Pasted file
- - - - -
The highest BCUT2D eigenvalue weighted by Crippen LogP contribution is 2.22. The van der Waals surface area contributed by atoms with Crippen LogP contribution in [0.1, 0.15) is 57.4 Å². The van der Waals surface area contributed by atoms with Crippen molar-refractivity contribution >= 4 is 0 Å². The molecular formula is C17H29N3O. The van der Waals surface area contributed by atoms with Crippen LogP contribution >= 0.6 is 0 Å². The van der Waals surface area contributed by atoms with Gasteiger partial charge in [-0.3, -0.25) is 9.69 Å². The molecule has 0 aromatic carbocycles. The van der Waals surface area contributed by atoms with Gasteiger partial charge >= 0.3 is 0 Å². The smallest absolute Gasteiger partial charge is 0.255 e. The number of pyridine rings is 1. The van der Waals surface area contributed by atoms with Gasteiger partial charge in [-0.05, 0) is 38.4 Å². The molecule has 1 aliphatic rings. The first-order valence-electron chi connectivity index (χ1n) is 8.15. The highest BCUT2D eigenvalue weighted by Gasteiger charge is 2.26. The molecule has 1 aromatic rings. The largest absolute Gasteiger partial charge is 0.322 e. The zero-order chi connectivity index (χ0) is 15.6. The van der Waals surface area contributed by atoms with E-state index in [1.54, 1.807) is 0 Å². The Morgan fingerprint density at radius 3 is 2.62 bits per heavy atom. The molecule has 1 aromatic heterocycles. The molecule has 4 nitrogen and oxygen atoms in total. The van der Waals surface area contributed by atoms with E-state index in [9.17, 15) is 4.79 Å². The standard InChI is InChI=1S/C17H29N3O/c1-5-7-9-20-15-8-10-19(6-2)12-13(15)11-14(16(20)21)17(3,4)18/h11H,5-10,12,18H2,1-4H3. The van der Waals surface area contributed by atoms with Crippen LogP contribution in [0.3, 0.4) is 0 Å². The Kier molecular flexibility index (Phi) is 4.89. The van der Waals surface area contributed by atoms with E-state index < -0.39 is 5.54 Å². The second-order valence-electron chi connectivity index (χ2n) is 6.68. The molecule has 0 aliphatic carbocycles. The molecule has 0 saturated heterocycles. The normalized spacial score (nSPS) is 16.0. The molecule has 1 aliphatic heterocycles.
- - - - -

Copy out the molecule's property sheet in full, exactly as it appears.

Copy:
The highest BCUT2D eigenvalue weighted by Crippen LogP contribution is 2.22. The van der Waals surface area contributed by atoms with Crippen LogP contribution in [0.1, 0.15) is 57.4 Å². The van der Waals surface area contributed by atoms with Crippen molar-refractivity contribution >= 4 is 0 Å². The molecular formula is C17H29N3O. The van der Waals surface area contributed by atoms with Crippen LogP contribution >= 0.6 is 0 Å². The van der Waals surface area contributed by atoms with Gasteiger partial charge in [-0.3, -0.25) is 9.69 Å². The molecule has 0 aromatic carbocycles. The van der Waals surface area contributed by atoms with Gasteiger partial charge >= 0.3 is 0 Å². The smallest absolute Gasteiger partial charge is 0.255 e. The number of pyridine rings is 1. The van der Waals surface area contributed by atoms with Gasteiger partial charge in [-0.05, 0) is 38.4 Å². The molecule has 1 aliphatic rings. The first-order valence-electron chi connectivity index (χ1n) is 8.15. The highest BCUT2D eigenvalue weighted by Gasteiger charge is 2.26. The molecule has 1 aromatic rings. The largest absolute Gasteiger partial charge is 0.322 e. The zero-order chi connectivity index (χ0) is 15.6. The van der Waals surface area contributed by atoms with E-state index in [1.54, 1.807) is 0 Å². The Morgan fingerprint density at radius 3 is 2.62 bits per heavy atom. The molecule has 1 aromatic heterocycles. The molecule has 4 nitrogen and oxygen atoms in total. The van der Waals surface area contributed by atoms with E-state index in [9.17, 15) is 4.79 Å². The standard InChI is InChI=1S/C17H29N3O/c1-5-7-9-20-15-8-10-19(6-2)12-13(15)11-14(16(20)21)17(3,4)18/h11H,5-10,12,18H2,1-4H3. The van der Waals surface area contributed by atoms with Crippen LogP contribution in [0.3, 0.4) is 0 Å². The Kier molecular flexibility index (Phi) is 4.89. The van der Waals surface area contributed by atoms with E-state index < -0.39 is 5.54 Å². The second-order valence-electron chi connectivity index (χ2n) is 6.68. The molecule has 0 aliphatic carbocycles. The molecule has 0 saturated heterocycles. The normalized spacial score (nSPS) is 16.0. The molecule has 1 aliphatic heterocycles.